Radhika Jones, Editor, Vanity Fair
Big Sky by Kate Atkinson (Little, Brown)
I have to keep Kate Atkinson’s Jackson Brodie series on a very high shelf, because if I so much as pick up my copy of When Will There Be Good News? I will ignore work, family, everything until I’ve reread it (again). This year brought a new temptation by way of the fifth Brodie novel, Big Sky, which features our favorite ex-policeman, his now teenage son, and an appearance by the winning young sleuth of Good News,Reggie Chase, now working as a detective. I felt like I was at a reunion—a reunion where people may or may not be running sex-trafficking rings out of Yorkshire, but still! Kate Atkinson is an international treasure: She creates characters with the ease of Agatha Christie, makes narratives out of mysteries and mystery out of narrative (see Life After Life), and has written some of the most memorable scenes and dialogue I’ve encountered in the past decade. Block out time for this one, and for the rest of her oeuvre, if you’re lucky enough to be new to it.
Disappearing Earth: A Novel by Julia Phillips (Knopf)
In the first chapter of Disappearing Earth, two young girls, sisters, accept a ride with a man who promises to take them home but clearly, stomach-churningly, has other plans. I got that far and almost put the book down; I couldn’t face their inevitable ending. But the book takes another path, through the Kamchatka town where the girls and their mother live, to explore how their disappearance ricochets around the community. A collection of interwoven stories is a hard thing to execute—how do you keep the reader engaged when you’re introducing new characters and arcs every 25 pages, especially when all those characters and arcs might serve a greater mystery—but Julia Phillips pulls it off with verve, intelligence, and a mesmerizing, atmospheric sense of place.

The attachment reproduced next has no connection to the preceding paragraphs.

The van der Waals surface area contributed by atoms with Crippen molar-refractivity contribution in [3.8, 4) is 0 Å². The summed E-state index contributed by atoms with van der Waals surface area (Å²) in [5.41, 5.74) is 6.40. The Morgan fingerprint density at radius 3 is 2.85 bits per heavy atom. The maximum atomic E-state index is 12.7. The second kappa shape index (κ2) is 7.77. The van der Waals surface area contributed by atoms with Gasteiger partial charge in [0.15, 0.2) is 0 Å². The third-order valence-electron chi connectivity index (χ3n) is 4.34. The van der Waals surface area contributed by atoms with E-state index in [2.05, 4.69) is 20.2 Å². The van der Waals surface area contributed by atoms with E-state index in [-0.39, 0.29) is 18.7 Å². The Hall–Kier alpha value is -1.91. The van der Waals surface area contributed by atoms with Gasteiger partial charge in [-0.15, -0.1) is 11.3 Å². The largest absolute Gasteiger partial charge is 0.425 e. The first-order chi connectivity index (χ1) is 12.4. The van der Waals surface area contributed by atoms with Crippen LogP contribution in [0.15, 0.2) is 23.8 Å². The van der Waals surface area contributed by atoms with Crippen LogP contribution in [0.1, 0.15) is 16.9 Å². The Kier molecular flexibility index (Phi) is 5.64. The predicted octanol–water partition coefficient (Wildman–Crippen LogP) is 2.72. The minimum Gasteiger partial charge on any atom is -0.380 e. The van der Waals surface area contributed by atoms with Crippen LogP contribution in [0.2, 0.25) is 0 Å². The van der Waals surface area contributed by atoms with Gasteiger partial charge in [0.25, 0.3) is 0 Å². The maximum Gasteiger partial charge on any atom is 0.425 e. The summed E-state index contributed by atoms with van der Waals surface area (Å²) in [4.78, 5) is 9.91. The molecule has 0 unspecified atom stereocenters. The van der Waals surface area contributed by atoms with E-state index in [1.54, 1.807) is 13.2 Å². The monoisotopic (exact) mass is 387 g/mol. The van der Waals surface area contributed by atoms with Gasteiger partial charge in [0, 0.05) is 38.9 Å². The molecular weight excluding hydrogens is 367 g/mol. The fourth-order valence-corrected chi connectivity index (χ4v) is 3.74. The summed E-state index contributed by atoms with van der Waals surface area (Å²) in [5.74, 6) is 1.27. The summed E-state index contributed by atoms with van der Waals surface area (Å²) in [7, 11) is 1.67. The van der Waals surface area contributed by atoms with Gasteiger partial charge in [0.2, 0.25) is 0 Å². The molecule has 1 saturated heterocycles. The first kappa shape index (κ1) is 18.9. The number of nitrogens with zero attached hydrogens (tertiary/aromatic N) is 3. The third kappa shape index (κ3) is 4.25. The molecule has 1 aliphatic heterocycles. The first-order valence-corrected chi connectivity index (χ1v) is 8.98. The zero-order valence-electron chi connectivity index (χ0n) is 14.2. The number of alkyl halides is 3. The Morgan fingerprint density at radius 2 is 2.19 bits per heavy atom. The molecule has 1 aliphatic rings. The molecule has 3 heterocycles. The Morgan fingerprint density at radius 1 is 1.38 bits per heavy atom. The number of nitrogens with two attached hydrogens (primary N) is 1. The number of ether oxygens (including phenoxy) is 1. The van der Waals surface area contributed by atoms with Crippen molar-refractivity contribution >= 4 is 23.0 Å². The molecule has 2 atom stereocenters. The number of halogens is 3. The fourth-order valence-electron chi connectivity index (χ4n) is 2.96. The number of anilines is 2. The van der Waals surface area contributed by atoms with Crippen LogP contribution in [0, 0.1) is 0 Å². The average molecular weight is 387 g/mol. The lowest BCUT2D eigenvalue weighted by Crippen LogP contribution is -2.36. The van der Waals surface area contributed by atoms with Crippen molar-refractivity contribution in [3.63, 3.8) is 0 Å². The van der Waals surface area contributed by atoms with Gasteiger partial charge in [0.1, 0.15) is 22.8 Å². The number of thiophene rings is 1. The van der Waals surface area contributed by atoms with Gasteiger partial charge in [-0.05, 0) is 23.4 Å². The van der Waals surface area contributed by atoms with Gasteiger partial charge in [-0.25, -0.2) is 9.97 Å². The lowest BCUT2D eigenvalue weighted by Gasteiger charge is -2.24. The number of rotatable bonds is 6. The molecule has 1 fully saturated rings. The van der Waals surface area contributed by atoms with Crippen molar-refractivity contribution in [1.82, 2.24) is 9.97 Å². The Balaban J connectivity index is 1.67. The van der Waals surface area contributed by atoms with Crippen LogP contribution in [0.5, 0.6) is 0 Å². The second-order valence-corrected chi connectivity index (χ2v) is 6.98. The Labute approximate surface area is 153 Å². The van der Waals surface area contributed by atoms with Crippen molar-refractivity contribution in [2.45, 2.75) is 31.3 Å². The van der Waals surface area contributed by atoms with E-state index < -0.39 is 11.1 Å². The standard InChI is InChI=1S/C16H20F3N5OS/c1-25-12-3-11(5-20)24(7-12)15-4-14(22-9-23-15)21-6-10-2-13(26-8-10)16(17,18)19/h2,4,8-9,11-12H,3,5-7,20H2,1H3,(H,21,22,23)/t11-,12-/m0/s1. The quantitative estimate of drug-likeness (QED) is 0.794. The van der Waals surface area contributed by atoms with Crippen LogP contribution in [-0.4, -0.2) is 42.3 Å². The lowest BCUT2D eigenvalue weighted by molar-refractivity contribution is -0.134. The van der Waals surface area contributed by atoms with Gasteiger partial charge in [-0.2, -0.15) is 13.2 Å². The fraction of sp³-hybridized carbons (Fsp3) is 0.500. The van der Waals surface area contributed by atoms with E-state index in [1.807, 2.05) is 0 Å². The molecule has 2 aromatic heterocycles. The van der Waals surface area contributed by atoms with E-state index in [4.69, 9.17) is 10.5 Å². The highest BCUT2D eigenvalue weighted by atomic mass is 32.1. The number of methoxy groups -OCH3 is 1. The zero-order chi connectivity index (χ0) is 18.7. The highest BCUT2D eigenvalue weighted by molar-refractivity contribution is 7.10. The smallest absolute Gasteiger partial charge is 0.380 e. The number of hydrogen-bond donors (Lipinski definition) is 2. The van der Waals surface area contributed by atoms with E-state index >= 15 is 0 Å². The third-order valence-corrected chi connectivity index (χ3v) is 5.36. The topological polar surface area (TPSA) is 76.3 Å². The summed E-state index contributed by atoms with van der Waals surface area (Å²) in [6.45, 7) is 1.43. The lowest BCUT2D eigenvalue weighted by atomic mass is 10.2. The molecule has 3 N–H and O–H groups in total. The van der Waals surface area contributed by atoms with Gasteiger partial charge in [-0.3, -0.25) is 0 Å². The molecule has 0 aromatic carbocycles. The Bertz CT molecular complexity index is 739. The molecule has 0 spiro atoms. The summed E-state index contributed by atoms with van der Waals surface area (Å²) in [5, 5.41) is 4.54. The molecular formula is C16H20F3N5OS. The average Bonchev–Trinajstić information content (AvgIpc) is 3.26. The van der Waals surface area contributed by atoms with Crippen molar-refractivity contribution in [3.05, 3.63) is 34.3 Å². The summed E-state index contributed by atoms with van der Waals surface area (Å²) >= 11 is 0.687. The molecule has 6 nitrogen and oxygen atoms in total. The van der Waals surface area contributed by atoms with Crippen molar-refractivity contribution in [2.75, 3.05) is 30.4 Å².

Michael Hogan, Executive Digital Director, VF.com
Say Nothing: A True Story of Murder and Memory in Northern Ireland by Patrick Radden Keefe (Doubleday)
It’s difficult, if not impossible, to write about the Irish Republican Army dispassionately. Eight hundred years of oppression and blood-feud politics have a way of coloring the conversation. But Patrick Radden Keefe comes as close as anyone I can think of with this book, which calmly, methodically, and, in the end, devastatingly peels back the layers of coded silence and tribal hypocrisy that surrounds the three-decade campaign of violent resistance (or was it terrorism?) that vaulted Gerry Adams from scruffy underground militia leader to cuddly avatar of political reconciliation. Keefe’s secret is to tune out the blood-raising propaganda and stay focused on the human costs of the conflict, be they borne by a Protestant widow kidnapped in front of her children or a car-bombing, hunger-striking Catholic revolutionary left behind by the movement she helped build…Read more>>